caughtinthemiddle (Greg Cooper)

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Lawrence police plan DUI saturation patrol starting Friday, ‘4/20’

Friend was on pot at the time. Just sayin'.....

April 18, 2018 at 2:57 p.m. ( | suggest removal )

Letter to the editor: Competing rights

"Bob Smith 4 hours, 45 minutes ago
Does LJW have such a dreath of reasonable readers that they allow codswhallop commenters such as Bob Smith to participate or do they pick the most click-baity ones?"

There. Fixed that for you.

April 18, 2018 at 2:52 p.m. ( | suggest removal )

Views From Kansas: Raids on poor won’t pay off

“Welfare currently pays more than a minimum-wage job in 35 states, even after accounting for the Earned Income Tax Credit, and in 13 states it pays more than $15 per hour.”

I'm guessing, Gary, that you were planning to give credit for this statement to the Cato Institute, that bastion of Libertarian honesty, which originally put it forth. It also goes on to mention that "welfare" in Hawaii earns over $60,000. Why did you not pick up on that?

Now, the real point: the Cato Institute is not in agreement with others who have the same facts and actually use them to make policy. Try looking at other viewpoints, Gary. Might not change your mind but would be interesting, anyway.

April 16, 2018 at 11:08 a.m. ( | suggest removal )

Views From Kansas: Raids on poor won’t pay off

"In 2012 the Obama administration issued a memo 'gutting' the landmark 1990s welfare reform legislation telling states they could apply to have some aspects of the law's work requirements waived." This sounds close to a cleverly lifted and reworded statement from The Atlantic of August 9, 2012. However, you neglected to read the whole thing, if, indeed you read it at all and just posted someone else's take on the article.

If you read the whole thing, you'll find a clear, concise argument for and against work requirements. It explores both sides of the issue, which you quite clearly do not. Take a few minutes to read it. Then get back to us with your honest take on it.

April 16, 2018 at 10:56 a.m. ( | suggest removal )

Opinion: Controversial but not a terrorist

Darn. Sometimes when you disagree you agree?

April 16, 2018 at 9:10 a.m. ( | suggest removal )

Views From Kansas: Raids on poor won’t pay off

So, taking food away from unfortunates will magically move them to a higher income bracket? Really? Will magically put food on the table? Really?

What, exactly is your point, Bob?

April 16, 2018 at 9:01 a.m. ( | suggest removal )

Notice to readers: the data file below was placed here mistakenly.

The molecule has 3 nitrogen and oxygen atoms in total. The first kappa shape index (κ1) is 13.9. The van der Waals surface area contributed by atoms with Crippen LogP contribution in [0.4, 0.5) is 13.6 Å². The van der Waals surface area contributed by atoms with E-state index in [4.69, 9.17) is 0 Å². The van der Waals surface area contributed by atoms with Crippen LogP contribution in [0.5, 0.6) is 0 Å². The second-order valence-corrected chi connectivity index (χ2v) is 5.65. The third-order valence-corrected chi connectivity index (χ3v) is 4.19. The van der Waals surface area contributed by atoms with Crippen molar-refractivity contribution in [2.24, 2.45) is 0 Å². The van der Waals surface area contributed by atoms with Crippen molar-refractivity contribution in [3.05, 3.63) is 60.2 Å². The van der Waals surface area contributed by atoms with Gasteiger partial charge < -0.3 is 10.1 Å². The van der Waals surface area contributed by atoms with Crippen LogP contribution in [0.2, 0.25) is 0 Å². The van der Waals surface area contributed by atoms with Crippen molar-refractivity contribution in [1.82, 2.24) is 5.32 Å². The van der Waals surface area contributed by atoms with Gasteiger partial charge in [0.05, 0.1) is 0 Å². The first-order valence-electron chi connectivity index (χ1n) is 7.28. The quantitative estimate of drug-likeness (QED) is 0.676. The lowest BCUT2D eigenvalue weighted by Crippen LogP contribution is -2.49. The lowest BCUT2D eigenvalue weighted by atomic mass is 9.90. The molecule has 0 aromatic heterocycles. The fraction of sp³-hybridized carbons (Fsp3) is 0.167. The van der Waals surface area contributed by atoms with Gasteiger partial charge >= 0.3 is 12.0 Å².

Opinion: Making excuses for the president

In other words, "I don't pay attention to anyone who says anything Chump doesn't approve of." Brilliant.

April 16, 2018 at 8:57 a.m. ( | suggest removal )

Rep. Tom Sloan won't seek re-election; will retire at end of term

My impression of Sloan's service is that he, unlike so many in the legislature, actually thought about the betterment of the entire state rather than like those who view government employment as an opportunity to advance a narrow, partisan agenda benefiting the few and leaving the many to wave in the wind.

Thanks, Tom, for your service and your integrity.

April 16, 2018 at 8:52 a.m. ( | suggest removal )

Views From Kansas: Raids on poor won’t pay off

Bob, thanks for noting that your citation was of "anecdotal evidence". I also worked in groceries as a kid, and I saw the same thing, but I also saw many, many more folks I knew who used the program as a supplement to the low income jobs, or welfare, that kept them from purchasing enough, or nutritious enough, food to ensure their families could function physically.

It all comes down to education: as long as people are educated to the level of understanding nutrition, as well as making good choices for themselves and their kids, they are more able to hold jobs that pay enough to keep them off of assistance, or reduce it to manageable levels. Unfortunately, education is not an instant cure-all, as it takes time to reach the level of sophistication people need to make those choices. That is why the state's top priority is, and should continue to be, the teaching of our students, and adults through continuing education programs, schooling to meet their needs.

April 13, 2018 at 9:02 a.m. ( | suggest removal )

Opinion: Why keep felons from voting?

Comparing your past comments and Steve's, I'd say that telling him to be in school is putting the tail on the wrong end of the donkey. Or elephant.

April 12, 2018 at 5:41 p.m. ( | suggest removal )

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